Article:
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2.36 Angelica.

Botanical name:

[image:22495 align=left hspace=1]Latin name: Angelica archangelica


2.36.1 Growing Angelica


From: nmm1.cam.ac.uk (Nick Maclaren):
This is a broad-leaved, monocarpic biennial or perennial (i.e. it takes 2-5 years to flower, and then dies) 6-10' high. It likes half shade (to reduce the grass cover), and damp, rich soil. Given the right environment, it will self seed and keep itself established. If you have a very hot, dry garden, don't bother with it. It looks very much like lovage, but smells entirely different.

From HeK:
If you keep the flowerstalk down (break it off every time you see it emerge) the plant will be perennial - until it does flower.


2.36.2 Harvesting angelica


From: nmm1.cam.ac.uk (Nick Maclaren):
Cut the side-shoots (which can be quite thick stems) before they become stringy - this is in May or June in the UK, and is just as the flower heads start to open. You can also cut the flower shoots off a little earlier, which will have the effect of keeping the plant alive for a year or so longer, but it will die after about 5 years anyway.


2.36.3 Using / preserving angelica


Candied angelica stems
From: nmm1.cam.ac.uk (Nick Maclaren):

Cut the shoots into strips about 6" long and 1/2" wide, and remove untidy bits. Blanch them (i.e. bring them to the boil and throw away the water). Then candy them, using gradually increasing strengths of sugar syrup. When they are done, dry them and keep them, but don't throw away the syrup; it keeps for at least a year in the refrigerator and for a long time just in a jar.
They can be used for decoration, in fruit salad, in ice cream and so on.

The syrup can be used for sweetening such things, and adds a strong angelica taste. I recommend angelica ice cream, made with the chopped stems, syrup and Chartreuse (an angelica-based liqueur) - this recipe is my own invention, incidentally, and this is the first publication :-)

The young leaves and stems are also naturally sweet, and can be used in stewed fruits or other puddings, or used in pot pourris.


Home Candied Angelica
From af961.james.freenet.hamilton.on.ca (Helen Peagram), quoting Philippa Davenport in "Country Living" (British), May 1987.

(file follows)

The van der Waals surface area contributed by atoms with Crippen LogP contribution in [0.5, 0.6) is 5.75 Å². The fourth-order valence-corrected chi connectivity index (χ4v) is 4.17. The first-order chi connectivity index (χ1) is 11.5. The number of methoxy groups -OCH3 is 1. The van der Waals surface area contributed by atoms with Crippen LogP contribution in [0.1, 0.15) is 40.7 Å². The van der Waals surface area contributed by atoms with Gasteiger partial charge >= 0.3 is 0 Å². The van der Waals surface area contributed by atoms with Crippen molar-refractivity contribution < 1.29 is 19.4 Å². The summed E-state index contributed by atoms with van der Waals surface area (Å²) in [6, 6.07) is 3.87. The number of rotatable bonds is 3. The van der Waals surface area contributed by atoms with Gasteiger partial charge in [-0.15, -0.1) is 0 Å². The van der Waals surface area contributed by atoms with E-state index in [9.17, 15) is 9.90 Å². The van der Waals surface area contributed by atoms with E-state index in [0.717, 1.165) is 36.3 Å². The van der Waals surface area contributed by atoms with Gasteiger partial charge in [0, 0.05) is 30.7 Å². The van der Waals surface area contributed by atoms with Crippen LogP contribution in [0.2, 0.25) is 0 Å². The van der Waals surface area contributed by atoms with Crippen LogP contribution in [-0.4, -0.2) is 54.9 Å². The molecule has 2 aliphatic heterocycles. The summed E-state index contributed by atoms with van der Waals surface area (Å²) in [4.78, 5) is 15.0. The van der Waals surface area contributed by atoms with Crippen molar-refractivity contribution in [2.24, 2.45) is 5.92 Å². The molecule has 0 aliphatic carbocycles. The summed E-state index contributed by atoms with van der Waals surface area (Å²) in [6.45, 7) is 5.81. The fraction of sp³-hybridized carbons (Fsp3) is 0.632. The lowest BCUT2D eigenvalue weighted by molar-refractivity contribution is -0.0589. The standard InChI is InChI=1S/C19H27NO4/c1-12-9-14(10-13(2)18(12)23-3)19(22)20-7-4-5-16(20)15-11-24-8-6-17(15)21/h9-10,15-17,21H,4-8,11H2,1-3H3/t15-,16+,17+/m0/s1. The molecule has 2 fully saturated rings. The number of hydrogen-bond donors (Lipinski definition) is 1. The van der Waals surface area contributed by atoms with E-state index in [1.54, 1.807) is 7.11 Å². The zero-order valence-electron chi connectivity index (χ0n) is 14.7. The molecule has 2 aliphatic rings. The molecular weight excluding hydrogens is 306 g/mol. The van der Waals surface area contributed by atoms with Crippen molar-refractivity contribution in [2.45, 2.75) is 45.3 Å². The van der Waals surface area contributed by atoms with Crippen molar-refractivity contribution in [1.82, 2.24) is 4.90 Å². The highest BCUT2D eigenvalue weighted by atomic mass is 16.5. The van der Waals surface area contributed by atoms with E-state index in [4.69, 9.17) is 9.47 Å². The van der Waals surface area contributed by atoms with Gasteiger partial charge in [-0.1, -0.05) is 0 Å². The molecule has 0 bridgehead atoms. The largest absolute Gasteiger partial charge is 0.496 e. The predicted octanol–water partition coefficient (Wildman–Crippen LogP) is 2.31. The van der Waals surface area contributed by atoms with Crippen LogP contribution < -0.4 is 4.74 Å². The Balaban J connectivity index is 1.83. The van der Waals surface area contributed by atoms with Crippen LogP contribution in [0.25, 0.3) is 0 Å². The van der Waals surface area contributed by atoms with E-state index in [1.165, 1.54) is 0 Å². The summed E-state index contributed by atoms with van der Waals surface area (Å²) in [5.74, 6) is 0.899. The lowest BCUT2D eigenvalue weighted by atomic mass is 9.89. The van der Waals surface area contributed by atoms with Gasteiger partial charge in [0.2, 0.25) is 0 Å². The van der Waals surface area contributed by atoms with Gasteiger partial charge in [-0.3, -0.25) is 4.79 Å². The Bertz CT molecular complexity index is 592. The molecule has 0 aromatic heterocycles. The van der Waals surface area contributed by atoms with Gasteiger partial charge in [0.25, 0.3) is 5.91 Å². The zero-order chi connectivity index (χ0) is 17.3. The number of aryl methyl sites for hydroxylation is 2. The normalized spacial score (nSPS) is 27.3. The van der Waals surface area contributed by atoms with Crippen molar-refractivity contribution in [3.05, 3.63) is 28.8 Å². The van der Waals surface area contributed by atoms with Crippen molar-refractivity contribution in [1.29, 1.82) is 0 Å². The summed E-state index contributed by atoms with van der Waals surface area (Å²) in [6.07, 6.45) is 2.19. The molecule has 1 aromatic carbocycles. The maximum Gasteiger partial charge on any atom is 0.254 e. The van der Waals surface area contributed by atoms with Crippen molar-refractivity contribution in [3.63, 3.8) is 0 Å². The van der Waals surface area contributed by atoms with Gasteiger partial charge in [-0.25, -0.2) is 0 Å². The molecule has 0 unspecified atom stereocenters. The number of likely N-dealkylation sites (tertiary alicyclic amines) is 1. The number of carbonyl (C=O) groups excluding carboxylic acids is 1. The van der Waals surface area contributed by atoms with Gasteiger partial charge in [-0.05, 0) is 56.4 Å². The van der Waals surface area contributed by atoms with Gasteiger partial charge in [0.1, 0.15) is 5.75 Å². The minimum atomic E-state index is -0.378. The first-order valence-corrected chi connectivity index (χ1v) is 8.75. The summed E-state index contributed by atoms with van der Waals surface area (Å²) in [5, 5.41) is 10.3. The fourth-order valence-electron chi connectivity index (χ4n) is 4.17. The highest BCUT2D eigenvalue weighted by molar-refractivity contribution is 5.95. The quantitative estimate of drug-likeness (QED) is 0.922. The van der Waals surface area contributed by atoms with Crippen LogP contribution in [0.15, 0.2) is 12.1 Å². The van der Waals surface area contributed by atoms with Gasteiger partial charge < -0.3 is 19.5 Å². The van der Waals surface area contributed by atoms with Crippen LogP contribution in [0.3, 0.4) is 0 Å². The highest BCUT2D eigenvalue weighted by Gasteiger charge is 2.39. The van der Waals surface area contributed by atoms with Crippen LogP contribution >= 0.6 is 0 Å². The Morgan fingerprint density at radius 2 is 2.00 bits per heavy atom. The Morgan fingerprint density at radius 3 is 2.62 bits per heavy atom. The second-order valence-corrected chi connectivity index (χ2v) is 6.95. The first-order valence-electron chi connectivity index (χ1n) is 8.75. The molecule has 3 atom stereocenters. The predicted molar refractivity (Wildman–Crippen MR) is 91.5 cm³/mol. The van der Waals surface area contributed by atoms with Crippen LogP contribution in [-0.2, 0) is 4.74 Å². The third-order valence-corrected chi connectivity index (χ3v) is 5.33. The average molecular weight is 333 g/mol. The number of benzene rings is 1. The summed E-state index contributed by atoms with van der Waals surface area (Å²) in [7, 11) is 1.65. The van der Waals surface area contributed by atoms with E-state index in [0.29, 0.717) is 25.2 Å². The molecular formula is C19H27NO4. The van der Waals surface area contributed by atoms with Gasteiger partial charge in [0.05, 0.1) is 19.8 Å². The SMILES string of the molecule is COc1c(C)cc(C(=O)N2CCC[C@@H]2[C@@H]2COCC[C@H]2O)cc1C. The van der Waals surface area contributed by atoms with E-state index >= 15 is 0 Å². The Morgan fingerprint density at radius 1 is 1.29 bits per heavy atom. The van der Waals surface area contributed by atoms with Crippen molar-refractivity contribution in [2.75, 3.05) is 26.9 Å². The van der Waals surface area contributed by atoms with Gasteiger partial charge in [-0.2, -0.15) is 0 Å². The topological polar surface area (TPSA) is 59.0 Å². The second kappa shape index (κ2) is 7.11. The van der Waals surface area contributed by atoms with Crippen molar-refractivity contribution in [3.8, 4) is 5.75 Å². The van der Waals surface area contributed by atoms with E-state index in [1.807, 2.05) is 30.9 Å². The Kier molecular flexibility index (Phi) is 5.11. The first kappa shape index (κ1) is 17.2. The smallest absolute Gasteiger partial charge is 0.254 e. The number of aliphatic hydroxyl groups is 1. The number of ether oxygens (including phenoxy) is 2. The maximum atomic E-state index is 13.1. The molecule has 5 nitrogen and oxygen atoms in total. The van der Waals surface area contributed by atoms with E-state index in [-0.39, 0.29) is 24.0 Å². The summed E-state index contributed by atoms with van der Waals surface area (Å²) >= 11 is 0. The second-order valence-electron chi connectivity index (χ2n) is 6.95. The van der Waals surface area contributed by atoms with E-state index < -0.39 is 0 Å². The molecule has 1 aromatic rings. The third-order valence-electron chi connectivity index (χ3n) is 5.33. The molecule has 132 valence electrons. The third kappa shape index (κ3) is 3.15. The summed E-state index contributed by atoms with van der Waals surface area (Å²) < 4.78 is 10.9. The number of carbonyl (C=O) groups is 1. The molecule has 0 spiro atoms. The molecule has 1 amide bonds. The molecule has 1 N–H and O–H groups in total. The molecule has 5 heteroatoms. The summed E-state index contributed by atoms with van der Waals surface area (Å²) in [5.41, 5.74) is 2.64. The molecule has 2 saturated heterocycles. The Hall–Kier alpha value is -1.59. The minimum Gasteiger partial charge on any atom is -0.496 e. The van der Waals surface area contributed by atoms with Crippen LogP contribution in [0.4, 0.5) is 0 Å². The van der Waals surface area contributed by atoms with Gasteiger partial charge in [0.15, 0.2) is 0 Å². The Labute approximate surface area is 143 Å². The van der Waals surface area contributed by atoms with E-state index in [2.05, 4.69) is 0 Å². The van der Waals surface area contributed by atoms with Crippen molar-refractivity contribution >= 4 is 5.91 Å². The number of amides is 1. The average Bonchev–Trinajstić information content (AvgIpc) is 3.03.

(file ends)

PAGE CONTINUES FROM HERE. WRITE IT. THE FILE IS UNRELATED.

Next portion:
1 lb Angelica
1 lb Granulated sugar

The most important thing about candying angelica is to choose stalks that are young and tender. In other words, angelica is only worth candying in April or May when the shoots are new and softly coloured. Trim the young shoots into 3-4 inch lengths, put them into a pan, cover with water and bring to a boil. Drain and scrape away tough skin and fibrous threads with a potato peeler, rather as you might prepare celery. Return the angelica to the pan, pour on fresh boiling water and cook until green and tender. If the shoots are as youthful as they should be, this will take 5 minutes or less. Drain the stalks and dry them. Put them into a bowl and sprinkle granulated sugar between layers, allowing 1 pound of sugar for every 1 pound of angelica.
Cover and leave for 2 to 3 days.
Slide contents of the bowl into a heavy-based pan. Bring very slowly to the boil and simmer until the angelica feels perfectly tender and looks clear. Drain, then roll or toss the shoots on greaseproof paper thickly strewn with sugar, letting the angelica take up as much sugar as will stick to it. Then dry off the angelica - without letting it become hard - in the oven, using the lowest possible temperature. I place the stalks directly on the oven shelves (with trays underneath to catch any falling sugar) and find they need about 3 hours. Wrap and store after cooling completely. Packed into pretty little boxes, home-candied angelica makes a charming present.


Angelica stem survey:
Have you eaten candied angelica stems? Did you like it? Would you eat them again? Answers to the survey, so far:

  • From Ingolfur Guðnason <engiherb.smart.is>:
    Since you are asking: yes, I have tried to make candied angelica from young leaf stalks. It is very nice. I keep a jar in my refrigerator and serve it to guests as a curiosity.
    In the times of the Vikings candied angelica was in very high esteem, sold as a candy in the streets of Norway and British Isles etc.
  • From Francoise Chevallier Allard <fcallard.univ-lyon1.fr>:
    It is commonly used for cakes in central Europe, and in Italy for icecreams. I think it is nice, but perhaps a little strong.
  • From "Mike Toop" <miketoop.uniserve.com>
    I just made candied angelica (A. archangelica) for the first time. It has... an interesting flavour. I would try it again. In fact, I'm willing to try just about anything to use up the stuff... it is growing like crazy in my garden!
  • From david.inf.rl.ac.uk (David Johnston)
    Yes, I have eaten Candied angelica stems. When I was small, my mother would decorate the top of an iced cake using angelica and glace' cherries. The combination of the red and green detail on a ground of white icing is very attractive visually. The trick was to cut the (expensive) candied stems into thin slices to make it go further.
    When I'd grown up, I bought some candied angelica for my own larder, and permitted myself a taste in isolation. The taste is superb, and memories from my childhood flooded back! I would eat candied angelica all the time if it wasn't so expensive. As a result, I've been trying to grow angelica for about 10 years. Finally, last year a seed germinated and now I'm attempting to candy the stem. That is why I looked up the FAQ!
  • From "Duane Harding" <hardid.calmvs.ercb.gov.ab.ca>
    My dad use to buy it in New York City in the early 1970's. We used it to flavour Christmas pudding.


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